Sunday, June 4, 2017: Pentecost Sunday "Pentecost: In a Language We Understand" Fr. Carey Stone

  • warning: Illegal string offset '#value' in /home/stlukeep/public_html/sites/all/themes/earthen_modified_stlukes/node-audio.tpl.php on line 11.
  • warning: Illegal string offset '#value' in /home/stlukeep/public_html/sites/all/themes/earthen_modified_stlukes/node-audio.tpl.php on line 12.

  • Artist: My Recording
  • Title: 170604_001
  • Length: 7:15 minutes (16.6 MB)
  • Format: MP3 Stereo 44kHz 320Kbps (CBR)
Download Audio File
Plays: 2 | Downloads: 1

 Pentecost A’17

4 June 2017
Acts 2.1-21
St. Luke’s Episcopal Church
North Little Rock, Arkansas
The Rev. Carey Stone
 
O when the saints, go marching in, O when the saints go marching in, O Lord I want to be in that number, when the saints go marching in! Amen.
 
Besides the languages that are native to different countries there are also other kinds of language, there’s scientific, medical, mystical, psychological, theological, and musical language just to name a few. Add to that the different dialects within languages and we can see the endless ways we humans communicate. Sometimes these languages can bring people together and at other times can create barriers. 
 
A few years back when I was on a poetic tour of the English Lake District my dialect created some sparks. One of the tour guides said, “You know Carey, it’s hard for me to believe that anyone really talks like you!” I promptly quipped, “You know Edward, it’s hard for me to believe that anyone really talks like you do.” We each are more comfortable with our own dialect, and have a natural gravitation toward those who speak the same language as we do. 
 
I’ll never forget being on a European tour with my high school choir and after being in France for a couple of days we were beginning to tire of people who were unwilling to speak English. The last evening in France we were in a fine hotel restaurant and during a lull in our conversation I thought I overheard English being spoken but not just any kind of English; it was “southern English!” 
 
We discovered that there was a group of Texans just a few feet away. When they discovered we were from Arkansas they started singing the “Yellow Rose of Texas.” We answered with “The eyes of Texas are upon you – get ‘em off, get’em off, get ‘em off!” The maitre d didn’t know what to make of our noisy American outburst, but this old rivalry and familiar language brought great comfort to us weary Arkansans and our new Texan friends.  
 
Sometimes languages have combined with other languages to make new languages take English for example; it’s made up of words from Old English, Danish, Norse, French, Latin, Greek, Chinese, Hindi, Japanese, and Spanish. 
 
 
In today’s service we have benefited from a musical language called Jazz. In the late 1800’s in New Orleans African rhythms, European instruments, and negro spirituals collided to create a whole new sound that blew all around the world with a musical language that had never been heard of before, it was wild, jubilant, party music that made people feel alive when they heard it and made them start to tap their toes and dance in the streets of New Orleans. Improvisation is a regular feature of jazz where new music is spontaneously made right on the spot!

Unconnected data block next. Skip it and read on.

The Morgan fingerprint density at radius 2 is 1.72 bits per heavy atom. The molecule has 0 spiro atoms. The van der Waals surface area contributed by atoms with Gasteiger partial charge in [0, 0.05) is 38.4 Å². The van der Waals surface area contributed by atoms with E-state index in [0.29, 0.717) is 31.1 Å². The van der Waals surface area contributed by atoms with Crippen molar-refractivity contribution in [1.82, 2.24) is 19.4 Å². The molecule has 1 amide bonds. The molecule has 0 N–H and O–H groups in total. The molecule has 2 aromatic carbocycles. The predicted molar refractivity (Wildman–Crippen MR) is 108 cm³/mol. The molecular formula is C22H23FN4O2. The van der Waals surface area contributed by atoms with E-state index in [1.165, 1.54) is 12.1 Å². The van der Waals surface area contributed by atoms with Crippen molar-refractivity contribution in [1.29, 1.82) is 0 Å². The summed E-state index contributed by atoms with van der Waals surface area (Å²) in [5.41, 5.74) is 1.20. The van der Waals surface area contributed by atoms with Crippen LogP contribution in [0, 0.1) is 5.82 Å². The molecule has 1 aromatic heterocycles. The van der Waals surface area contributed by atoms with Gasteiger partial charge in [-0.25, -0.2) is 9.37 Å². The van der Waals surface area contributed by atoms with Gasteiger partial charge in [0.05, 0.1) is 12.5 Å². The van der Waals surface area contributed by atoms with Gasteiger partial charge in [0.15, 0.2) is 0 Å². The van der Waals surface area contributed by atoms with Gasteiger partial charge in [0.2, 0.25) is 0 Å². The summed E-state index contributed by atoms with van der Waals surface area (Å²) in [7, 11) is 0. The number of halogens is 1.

I think Jazz is a great metaphor for Pentecost when the Holy Spirit like a mighty and rushing wind filled the upper room and the disciples would never be the same it caused them to carry on so much that the crowd that saw them accused them of being drunk!  More importantly the Spirit turned ordinary people into dreamers and visionaries, preachers and teachers, prophets and evangelists, helpers and servers, writers and poets and into Spirit filled musicians! The unlikely candidates of the day even slaves were enabled to prophesy! 
 
I’ve read this passage from Acts many times but a phrase leapt off the page that I don’t recall ever noticing before and I think it is the word for St. Luke’s for Pentecost. When the Spirit came in to the upper room that day it says, “Divided tongues, as of fire, appeared among them, and a tongue rested on each one of them.” As the disciples were standing there in that room a single tongue of fire came to rest upon each one of the disciples, and I believe upon us as Christ’s present day disciples. Each of us has been given a tongue that enables us to speak the gospel in a way that no one else can. 
 
What struck the listeners that were gathered there that day was that they heard disciples speaking the good news in their own language – a language that they could understand.  We are each unique and because of the way we speak as individuals, there are people that you will be able to reach that I never can and vice versa. And of course we don’t just speak with our words we speak with our lives, by our habits and hobbies, and by the things that capture our interest – God needs someone just like you and you are enough to do what God needs you to do. 
Mother Theresa once said, “God has not called us to be successful but to be faithful.”  Be faithful to the tongue you have been given and fluently speak with your words and your lives the Good News that Jesus is alive and in love with everybody! 
 
Pentecost is about the Holy Spirit, alive and loose and speaking in tongues, in languages of all kinds, Parthians, Medes, Elamites, Phrygians, Pamphilians, Texans, and even Arkansans! Amen!
 
 
 
Do those little bits of good where you are, it is those little bits of good put together that overwhelms the world. – Desmond Tutu